Zadroga Act should cover cancer care for Bravest who worked Ground Zero: Lawmakers

A bipartisan group of lawmakers Wednesday demanded the Zadroga Act be expanded to include first-responders who developed cancer at Ground Zero - before it's too late.

A sweeping FDNY study released last week indicated that firefighters who worked at the smoldering World Trade Center site had a 19% greater likelihood of developing cancer of those who did not.

The politicians are using that data as the heart of their appeal to the 9/11 Health Czar to reverse his original decision and include cancer as a disease covered by the $4.3 billion fund.

"It is alarming evidence and it calls for action," said Rep. Carolyn Maloney (D-Manhattan) as she stood with other pols who sponsored the legislation at the PATH train station just steps from the World Trade Center site.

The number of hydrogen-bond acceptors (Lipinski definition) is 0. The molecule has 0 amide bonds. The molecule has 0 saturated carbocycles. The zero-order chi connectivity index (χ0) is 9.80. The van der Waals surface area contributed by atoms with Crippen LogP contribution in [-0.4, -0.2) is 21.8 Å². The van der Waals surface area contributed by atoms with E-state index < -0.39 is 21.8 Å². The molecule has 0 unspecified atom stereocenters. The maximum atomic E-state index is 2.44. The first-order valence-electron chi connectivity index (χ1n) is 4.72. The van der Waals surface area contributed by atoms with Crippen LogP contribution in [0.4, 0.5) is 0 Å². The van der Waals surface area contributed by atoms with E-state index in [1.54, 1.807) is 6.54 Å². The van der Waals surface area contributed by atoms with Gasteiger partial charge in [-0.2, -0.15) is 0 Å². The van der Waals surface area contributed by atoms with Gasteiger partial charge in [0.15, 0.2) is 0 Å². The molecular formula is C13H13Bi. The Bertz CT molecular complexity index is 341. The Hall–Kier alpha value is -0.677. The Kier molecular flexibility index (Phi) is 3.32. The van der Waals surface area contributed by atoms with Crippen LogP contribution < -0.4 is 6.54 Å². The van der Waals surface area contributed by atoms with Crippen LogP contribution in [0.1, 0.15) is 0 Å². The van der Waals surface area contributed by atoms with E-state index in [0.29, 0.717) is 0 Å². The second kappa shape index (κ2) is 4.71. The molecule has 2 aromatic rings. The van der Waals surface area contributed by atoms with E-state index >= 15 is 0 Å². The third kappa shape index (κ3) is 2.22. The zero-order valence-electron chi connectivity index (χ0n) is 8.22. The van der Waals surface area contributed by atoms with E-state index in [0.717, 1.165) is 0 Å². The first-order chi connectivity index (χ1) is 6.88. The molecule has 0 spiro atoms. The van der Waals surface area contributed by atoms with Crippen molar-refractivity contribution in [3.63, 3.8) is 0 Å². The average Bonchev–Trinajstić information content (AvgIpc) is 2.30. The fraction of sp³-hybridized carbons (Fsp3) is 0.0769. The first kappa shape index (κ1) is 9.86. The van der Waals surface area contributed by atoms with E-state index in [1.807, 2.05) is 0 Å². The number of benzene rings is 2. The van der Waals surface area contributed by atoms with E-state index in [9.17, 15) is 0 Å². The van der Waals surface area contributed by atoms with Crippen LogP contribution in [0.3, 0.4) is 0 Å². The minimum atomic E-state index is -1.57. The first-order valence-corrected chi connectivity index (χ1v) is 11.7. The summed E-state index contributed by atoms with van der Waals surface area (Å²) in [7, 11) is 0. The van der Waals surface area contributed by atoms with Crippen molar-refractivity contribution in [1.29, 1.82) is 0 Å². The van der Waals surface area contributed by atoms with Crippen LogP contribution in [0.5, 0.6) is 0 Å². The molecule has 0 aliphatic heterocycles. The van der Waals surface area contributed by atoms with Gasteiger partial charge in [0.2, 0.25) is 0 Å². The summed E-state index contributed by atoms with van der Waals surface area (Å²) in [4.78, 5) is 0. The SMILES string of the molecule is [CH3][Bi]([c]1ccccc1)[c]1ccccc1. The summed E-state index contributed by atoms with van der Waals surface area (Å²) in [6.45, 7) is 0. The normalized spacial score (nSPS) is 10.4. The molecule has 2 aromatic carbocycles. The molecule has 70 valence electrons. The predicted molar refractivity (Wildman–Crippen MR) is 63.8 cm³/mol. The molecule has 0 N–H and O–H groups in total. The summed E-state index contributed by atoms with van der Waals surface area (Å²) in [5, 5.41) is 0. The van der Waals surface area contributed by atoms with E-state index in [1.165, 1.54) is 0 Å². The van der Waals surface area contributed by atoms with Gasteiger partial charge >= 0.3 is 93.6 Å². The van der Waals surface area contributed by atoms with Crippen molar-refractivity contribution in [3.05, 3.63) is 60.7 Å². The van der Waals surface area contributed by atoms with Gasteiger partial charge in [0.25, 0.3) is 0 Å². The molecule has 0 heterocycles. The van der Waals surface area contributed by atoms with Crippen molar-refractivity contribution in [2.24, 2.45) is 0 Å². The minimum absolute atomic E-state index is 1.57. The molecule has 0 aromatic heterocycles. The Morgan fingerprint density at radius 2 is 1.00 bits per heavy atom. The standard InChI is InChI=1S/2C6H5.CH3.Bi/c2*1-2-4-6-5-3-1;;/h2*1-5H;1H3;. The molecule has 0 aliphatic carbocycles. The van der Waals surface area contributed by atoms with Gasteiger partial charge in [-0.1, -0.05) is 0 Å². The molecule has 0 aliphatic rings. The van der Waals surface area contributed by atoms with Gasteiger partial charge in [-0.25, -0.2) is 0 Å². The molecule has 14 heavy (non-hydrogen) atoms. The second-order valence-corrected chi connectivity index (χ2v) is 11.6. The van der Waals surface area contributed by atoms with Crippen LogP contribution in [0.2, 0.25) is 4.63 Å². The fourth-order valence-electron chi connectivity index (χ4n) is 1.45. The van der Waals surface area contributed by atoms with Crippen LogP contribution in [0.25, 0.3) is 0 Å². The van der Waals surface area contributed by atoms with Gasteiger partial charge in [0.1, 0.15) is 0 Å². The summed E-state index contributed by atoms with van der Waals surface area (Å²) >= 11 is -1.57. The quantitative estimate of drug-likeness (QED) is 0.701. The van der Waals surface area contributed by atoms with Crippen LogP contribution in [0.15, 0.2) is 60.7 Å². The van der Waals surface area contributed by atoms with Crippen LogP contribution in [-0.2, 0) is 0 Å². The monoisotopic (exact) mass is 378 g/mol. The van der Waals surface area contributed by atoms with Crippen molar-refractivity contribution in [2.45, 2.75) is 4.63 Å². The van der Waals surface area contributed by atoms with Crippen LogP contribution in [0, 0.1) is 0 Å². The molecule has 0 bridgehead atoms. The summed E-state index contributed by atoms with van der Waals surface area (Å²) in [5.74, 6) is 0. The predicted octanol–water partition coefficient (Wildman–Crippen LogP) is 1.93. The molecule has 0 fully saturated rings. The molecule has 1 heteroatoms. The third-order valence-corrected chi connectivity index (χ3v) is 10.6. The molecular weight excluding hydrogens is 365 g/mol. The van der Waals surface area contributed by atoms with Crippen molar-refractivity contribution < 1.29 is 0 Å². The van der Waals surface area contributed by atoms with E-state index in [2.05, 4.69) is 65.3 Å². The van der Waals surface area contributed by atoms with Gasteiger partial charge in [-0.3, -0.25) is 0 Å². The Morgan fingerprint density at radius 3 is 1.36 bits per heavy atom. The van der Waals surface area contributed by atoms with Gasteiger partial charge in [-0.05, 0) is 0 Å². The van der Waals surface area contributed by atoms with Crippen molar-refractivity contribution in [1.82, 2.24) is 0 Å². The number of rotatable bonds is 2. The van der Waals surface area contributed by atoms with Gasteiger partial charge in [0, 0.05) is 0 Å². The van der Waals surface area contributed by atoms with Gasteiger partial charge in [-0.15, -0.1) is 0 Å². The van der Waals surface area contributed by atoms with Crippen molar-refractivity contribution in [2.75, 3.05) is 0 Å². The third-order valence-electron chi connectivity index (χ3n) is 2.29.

"It is our moral responsibility to reauthorize the bill," Maloney said.

A study by the National Institute for Occupational Safety and Health ruled in July that cancer could not be linked to Twin Tower toxins - and therefore would not be covered by the Zadroga Act.

But the Zadroga law includes a requirement that its czar, Dr. John Howard, review his ruling every year - or at the request of elected officials.

"It would be inhumane to wait," said Rep. Jerrold Nadler (D-Manhattan), who was joined by Rep. Charlie Rangel (D-Manhattan), Rep. Nydia Velazquez (D-Brooklyn) and Rep. Michael Grimm (R-S.I) and Sept. 11th activists.

"We believe the evidence is now clear that cancer was caused by time spent at Ground Zero - something we always suspected," said Nadler. "The evidence is compelling."

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